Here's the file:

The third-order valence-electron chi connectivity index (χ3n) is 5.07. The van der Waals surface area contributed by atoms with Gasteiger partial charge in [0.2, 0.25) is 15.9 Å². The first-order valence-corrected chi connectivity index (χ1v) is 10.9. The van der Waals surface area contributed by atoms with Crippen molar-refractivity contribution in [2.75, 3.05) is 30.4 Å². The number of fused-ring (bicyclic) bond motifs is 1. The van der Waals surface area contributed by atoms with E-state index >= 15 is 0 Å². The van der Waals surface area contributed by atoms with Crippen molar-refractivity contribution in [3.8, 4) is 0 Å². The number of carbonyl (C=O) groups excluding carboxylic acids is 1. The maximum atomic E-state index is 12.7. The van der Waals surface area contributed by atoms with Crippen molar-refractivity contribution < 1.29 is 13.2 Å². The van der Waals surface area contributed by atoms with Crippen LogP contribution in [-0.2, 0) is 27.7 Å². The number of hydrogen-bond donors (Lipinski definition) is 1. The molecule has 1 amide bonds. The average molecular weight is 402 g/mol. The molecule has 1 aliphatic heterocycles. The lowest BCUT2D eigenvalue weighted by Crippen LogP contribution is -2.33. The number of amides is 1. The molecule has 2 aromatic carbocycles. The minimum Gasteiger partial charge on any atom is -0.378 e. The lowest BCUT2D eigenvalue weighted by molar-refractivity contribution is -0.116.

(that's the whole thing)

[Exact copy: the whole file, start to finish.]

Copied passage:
The third-order valence-electron chi connectivity index (χ3n) is 5.07. The van der Waals surface area contributed by atoms with Gasteiger partial charge in [0.2, 0.25) is 15.9 Å². The first-order valence-corrected chi connectivity index (χ1v) is 10.9. The van der Waals surface area contributed by atoms with Crippen molar-refractivity contribution in [2.75, 3.05) is 30.4 Å². The number of fused-ring (bicyclic) bond motifs is 1. The van der Waals surface area contributed by atoms with E-state index >= 15 is 0 Å². The van der Waals surface area contributed by atoms with Crippen molar-refractivity contribution in [3.8, 4) is 0 Å². The number of carbonyl (C=O) groups excluding carboxylic acids is 1. The maximum atomic E-state index is 12.7. The van der Waals surface area contributed by atoms with Crippen molar-refractivity contribution < 1.29 is 13.2 Å². The van der Waals surface area contributed by atoms with Crippen LogP contribution in [-0.2, 0) is 27.7 Å². The number of hydrogen-bond donors (Lipinski definition) is 1. The molecule has 1 amide bonds. The average molecular weight is 402 g/mol. The molecule has 1 aliphatic heterocycles. The lowest BCUT2D eigenvalue weighted by Crippen LogP contribution is -2.33. The number of amides is 1. The molecule has 2 aromatic carbocycles. The minimum Gasteiger partial charge on any atom is -0.378 e. The lowest BCUT2D eigenvalue weighted by molar-refractivity contribution is -0.116.